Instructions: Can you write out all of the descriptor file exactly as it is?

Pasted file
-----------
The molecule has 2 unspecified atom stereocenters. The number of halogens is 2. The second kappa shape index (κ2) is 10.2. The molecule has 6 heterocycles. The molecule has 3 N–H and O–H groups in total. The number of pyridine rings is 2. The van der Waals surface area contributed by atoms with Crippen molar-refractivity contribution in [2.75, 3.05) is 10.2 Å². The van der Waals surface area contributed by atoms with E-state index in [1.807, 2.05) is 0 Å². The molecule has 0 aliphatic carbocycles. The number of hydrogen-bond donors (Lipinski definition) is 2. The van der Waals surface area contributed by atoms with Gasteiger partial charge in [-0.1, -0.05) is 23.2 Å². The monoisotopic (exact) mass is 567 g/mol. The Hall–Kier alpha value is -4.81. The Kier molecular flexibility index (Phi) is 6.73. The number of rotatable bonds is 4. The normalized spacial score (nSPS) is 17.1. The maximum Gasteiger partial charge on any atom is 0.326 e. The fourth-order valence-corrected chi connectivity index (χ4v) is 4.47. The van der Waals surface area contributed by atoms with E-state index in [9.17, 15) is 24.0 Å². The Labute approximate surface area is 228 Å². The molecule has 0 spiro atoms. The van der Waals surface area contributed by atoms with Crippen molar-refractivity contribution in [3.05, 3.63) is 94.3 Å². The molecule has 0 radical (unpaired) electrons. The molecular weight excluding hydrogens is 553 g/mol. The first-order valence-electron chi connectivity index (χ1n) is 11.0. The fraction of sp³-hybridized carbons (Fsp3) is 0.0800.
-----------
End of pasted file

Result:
The molecule has 2 unspecified atom stereocenters. The number of halogens is 2. The second kappa shape index (κ2) is 10.2. The molecule has 6 heterocycles. The molecule has 3 N–H and O–H groups in total. The number of pyridine rings is 2. The van der Waals surface area contributed by atoms with Crippen molar-refractivity contribution in [2.75, 3.05) is 10.2 Å². The van der Waals surface area contributed by atoms with E-state index in [1.807, 2.05) is 0 Å². The molecule has 0 aliphatic carbocycles. The number of hydrogen-bond donors (Lipinski definition) is 2. The van der Waals surface area contributed by atoms with Gasteiger partial charge in [-0.1, -0.05) is 23.2 Å². The monoisotopic (exact) mass is 567 g/mol. The Hall–Kier alpha value is -4.81. The Kier molecular flexibility index (Phi) is 6.73. The number of rotatable bonds is 4. The normalized spacial score (nSPS) is 17.1. The maximum Gasteiger partial charge on any atom is 0.326 e. The fourth-order valence-corrected chi connectivity index (χ4v) is 4.47. The van der Waals surface area contributed by atoms with E-state index in [9.17, 15) is 24.0 Å². The Labute approximate surface area is 228 Å². The molecule has 0 spiro atoms. The van der Waals surface area contributed by atoms with Crippen molar-refractivity contribution in [3.05, 3.63) is 94.3 Å². The molecule has 0 radical (unpaired) electrons. The molecular weight excluding hydrogens is 553 g/mol. The first-order valence-electron chi connectivity index (χ1n) is 11.0. The fraction of sp³-hybridized carbons (Fsp3) is 0.0800.